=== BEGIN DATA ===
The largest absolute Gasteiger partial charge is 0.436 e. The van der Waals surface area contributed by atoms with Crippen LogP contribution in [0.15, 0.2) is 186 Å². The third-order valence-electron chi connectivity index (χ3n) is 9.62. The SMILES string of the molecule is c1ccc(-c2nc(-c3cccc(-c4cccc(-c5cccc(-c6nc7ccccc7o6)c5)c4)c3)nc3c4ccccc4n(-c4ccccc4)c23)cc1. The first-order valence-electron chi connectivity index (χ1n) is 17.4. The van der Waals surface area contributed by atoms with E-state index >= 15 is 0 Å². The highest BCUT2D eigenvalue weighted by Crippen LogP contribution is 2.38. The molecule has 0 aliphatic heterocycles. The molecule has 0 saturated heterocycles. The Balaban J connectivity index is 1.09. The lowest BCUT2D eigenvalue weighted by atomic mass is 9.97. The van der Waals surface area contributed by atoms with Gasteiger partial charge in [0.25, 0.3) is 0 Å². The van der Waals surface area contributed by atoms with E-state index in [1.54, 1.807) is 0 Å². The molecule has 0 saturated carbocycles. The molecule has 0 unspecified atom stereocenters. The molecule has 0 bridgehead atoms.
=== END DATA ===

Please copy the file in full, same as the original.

The largest absolute Gasteiger partial charge is 0.436 e. The van der Waals surface area contributed by atoms with Crippen LogP contribution in [0.15, 0.2) is 186 Å². The third-order valence-electron chi connectivity index (χ3n) is 9.62. The SMILES string of the molecule is c1ccc(-c2nc(-c3cccc(-c4cccc(-c5cccc(-c6nc7ccccc7o6)c5)c4)c3)nc3c4ccccc4n(-c4ccccc4)c23)cc1. The first-order valence-electron chi connectivity index (χ1n) is 17.4. The van der Waals surface area contributed by atoms with E-state index >= 15 is 0 Å². The highest BCUT2D eigenvalue weighted by Crippen LogP contribution is 2.38. The molecule has 0 aliphatic heterocycles. The molecule has 0 saturated heterocycles. The Balaban J connectivity index is 1.09. The lowest BCUT2D eigenvalue weighted by atomic mass is 9.97. The van der Waals surface area contributed by atoms with Gasteiger partial charge in [0.25, 0.3) is 0 Å². The van der Waals surface area contributed by atoms with E-state index in [1.54, 1.807) is 0 Å². The molecule has 0 saturated carbocycles. The molecule has 0 unspecified atom stereocenters. The molecule has 0 bridgehead atoms.